A formal policy statement should be included in the departmental policy manual that gives written assurances that, within limits of confidentiality, PSPs will not be asked to give information about members they support. The only information that management may require about peer support cases is the anonymous statistical information regarding the utilization of a PSP.
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A peer support program shall be governed by a written procedures manual that is available to all personnel. Individuals receiving peer support may voluntarily choose or reject a PSP by using any criteria they believe are important. Management could provide noncompensatory support for the PSP program. Departments are encouraged to train as many employees as possible in peer support skills. A peer support program coordinator should be identified who has a block of time devoted to program logistics and development. This individual would coordinate referrals to mental health professionals, collect utilization data, and coordinate training and meetings.
The peer support program is not an alternative to discipline. A PSP does not intervene in the disciplinary process, even at a member's request.
The steering committee shall identify appropriate ongoing training for PSPs.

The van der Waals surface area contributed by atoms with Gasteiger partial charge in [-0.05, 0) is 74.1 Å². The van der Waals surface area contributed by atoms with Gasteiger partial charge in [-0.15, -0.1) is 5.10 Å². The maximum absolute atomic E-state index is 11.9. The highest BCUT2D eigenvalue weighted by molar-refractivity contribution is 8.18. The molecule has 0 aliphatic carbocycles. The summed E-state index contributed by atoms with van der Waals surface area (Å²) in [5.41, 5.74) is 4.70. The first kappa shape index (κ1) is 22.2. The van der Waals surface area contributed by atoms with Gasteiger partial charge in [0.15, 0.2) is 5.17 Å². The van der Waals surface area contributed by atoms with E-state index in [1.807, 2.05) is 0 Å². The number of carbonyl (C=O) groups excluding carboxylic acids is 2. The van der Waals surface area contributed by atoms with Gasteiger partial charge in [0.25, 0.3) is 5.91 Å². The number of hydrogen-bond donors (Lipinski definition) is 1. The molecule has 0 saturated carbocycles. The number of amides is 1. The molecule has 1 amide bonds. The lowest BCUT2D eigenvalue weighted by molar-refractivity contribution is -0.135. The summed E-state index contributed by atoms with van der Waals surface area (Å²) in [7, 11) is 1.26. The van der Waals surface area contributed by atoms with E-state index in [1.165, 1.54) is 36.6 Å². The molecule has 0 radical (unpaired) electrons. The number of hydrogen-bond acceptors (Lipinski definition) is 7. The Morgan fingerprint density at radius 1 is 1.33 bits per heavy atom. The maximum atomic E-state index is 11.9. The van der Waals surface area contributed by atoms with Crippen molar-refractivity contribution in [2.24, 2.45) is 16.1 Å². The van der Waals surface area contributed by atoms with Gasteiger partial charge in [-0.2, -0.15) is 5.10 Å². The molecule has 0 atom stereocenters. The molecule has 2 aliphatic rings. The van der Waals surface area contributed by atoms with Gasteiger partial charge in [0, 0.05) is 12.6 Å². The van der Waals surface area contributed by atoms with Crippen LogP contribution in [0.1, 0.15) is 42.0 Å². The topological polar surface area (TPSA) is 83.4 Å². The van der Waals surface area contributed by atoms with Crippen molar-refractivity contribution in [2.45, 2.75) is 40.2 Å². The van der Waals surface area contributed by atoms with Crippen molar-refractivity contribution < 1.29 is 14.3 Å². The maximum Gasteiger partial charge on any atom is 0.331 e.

Consultation Services from Mental Health Professionals
PSPs must have a mental health professional with whom to consult. Ideally, this consultation would be available 24 hours a day.
PSPs should be aware of their personal limitations and should seek advice and counsel in determining when to disqualify themselves from working with problems for which they have not been trained or problems about which they may have strong personal beliefs.
PSPs should be required to advance their skills through continuing training as scheduled by the program coordinator.
PSPs must inform department members of the limits of their confidentiality and consider potential role conflicts (e.g., supervisor providing peer support). These should be consistent with the law as well as departmental policy and may include the following:
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threats to self threats to specific people felonies as specified by the department serious misdemeanors as specified by the department child, spouse, and elder abuse
PSPs should be trained to be sensitive to role conflicts that could affect future decisions or recommendations concerning assignment, transfer, or promotion. PSPs cannot abdicate their job responsibility as officers by participating in the program.
PSPs must not volunteer information to supervisors and should advise supervisors of the confidentiality guidelines established by the department.
PSPs must advise members that information told to them is not protected by legal privilege and that confidentiality is administratively provided and may not be recognized in court proceedings.
PSPs should avoid conflicting peer support relationships. For example, PSPs should not develop peer support relationships with supervisors, subordinates, or relatives. PSPs should avoid religious, sexual, or financial entanglements with receivers of peer support and avoid espousing particular values, moral standards, and philosophies.
A PSP must not keep written formal or private records of supportive contacts.